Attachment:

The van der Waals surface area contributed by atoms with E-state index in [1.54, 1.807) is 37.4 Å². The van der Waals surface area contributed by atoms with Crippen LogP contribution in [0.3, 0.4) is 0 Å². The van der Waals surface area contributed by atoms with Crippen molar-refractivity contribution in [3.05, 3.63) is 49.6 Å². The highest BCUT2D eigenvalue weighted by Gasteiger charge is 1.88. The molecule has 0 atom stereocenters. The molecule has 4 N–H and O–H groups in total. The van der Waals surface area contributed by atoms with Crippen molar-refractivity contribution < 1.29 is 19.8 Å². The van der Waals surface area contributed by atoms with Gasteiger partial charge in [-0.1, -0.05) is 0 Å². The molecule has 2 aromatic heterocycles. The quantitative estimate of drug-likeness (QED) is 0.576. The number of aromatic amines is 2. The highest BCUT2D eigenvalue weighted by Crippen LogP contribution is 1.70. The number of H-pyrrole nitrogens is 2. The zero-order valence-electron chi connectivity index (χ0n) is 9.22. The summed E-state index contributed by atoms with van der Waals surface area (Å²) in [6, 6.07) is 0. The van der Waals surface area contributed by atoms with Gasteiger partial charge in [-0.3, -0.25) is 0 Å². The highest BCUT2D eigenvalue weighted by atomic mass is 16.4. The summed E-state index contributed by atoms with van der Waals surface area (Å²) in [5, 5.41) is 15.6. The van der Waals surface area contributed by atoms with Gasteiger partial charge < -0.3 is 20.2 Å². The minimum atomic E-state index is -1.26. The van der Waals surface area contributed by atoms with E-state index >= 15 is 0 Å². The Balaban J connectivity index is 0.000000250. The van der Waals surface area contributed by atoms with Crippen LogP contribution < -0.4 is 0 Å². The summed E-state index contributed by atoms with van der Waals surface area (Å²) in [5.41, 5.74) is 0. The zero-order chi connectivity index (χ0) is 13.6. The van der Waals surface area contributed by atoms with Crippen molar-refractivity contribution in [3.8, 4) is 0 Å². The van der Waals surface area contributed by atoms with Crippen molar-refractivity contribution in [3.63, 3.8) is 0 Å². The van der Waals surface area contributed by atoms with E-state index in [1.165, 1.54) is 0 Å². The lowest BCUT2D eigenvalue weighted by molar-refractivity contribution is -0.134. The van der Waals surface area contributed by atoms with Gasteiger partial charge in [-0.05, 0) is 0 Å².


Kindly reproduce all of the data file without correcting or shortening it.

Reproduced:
The van der Waals surface area contributed by atoms with E-state index in [1.54, 1.807) is 37.4 Å². The van der Waals surface area contributed by atoms with Crippen LogP contribution in [0.3, 0.4) is 0 Å². The van der Waals surface area contributed by atoms with Crippen molar-refractivity contribution in [3.05, 3.63) is 49.6 Å². The highest BCUT2D eigenvalue weighted by Gasteiger charge is 1.88. The molecule has 0 atom stereocenters. The molecule has 4 N–H and O–H groups in total. The van der Waals surface area contributed by atoms with Crippen molar-refractivity contribution < 1.29 is 19.8 Å². The van der Waals surface area contributed by atoms with Gasteiger partial charge in [-0.1, -0.05) is 0 Å². The molecule has 2 aromatic heterocycles. The quantitative estimate of drug-likeness (QED) is 0.576. The number of aromatic amines is 2. The highest BCUT2D eigenvalue weighted by Crippen LogP contribution is 1.70. The number of H-pyrrole nitrogens is 2. The zero-order valence-electron chi connectivity index (χ0n) is 9.22. The summed E-state index contributed by atoms with van der Waals surface area (Å²) in [6, 6.07) is 0. The van der Waals surface area contributed by atoms with Gasteiger partial charge in [-0.3, -0.25) is 0 Å². The highest BCUT2D eigenvalue weighted by atomic mass is 16.4. The summed E-state index contributed by atoms with van der Waals surface area (Å²) in [5, 5.41) is 15.6. The van der Waals surface area contributed by atoms with Gasteiger partial charge < -0.3 is 20.2 Å². The minimum atomic E-state index is -1.26. The van der Waals surface area contributed by atoms with E-state index >= 15 is 0 Å². The Balaban J connectivity index is 0.000000250. The van der Waals surface area contributed by atoms with Crippen LogP contribution < -0.4 is 0 Å². The summed E-state index contributed by atoms with van der Waals surface area (Å²) in [5.41, 5.74) is 0. The zero-order chi connectivity index (χ0) is 13.6. The van der Waals surface area contributed by atoms with Crippen molar-refractivity contribution in [3.8, 4) is 0 Å². The van der Waals surface area contributed by atoms with Crippen molar-refractivity contribution in [3.63, 3.8) is 0 Å². The van der Waals surface area contributed by atoms with E-state index in [1.165, 1.54) is 0 Å². The lowest BCUT2D eigenvalue weighted by molar-refractivity contribution is -0.134. The van der Waals surface area contributed by atoms with Gasteiger partial charge in [-0.05, 0) is 0 Å².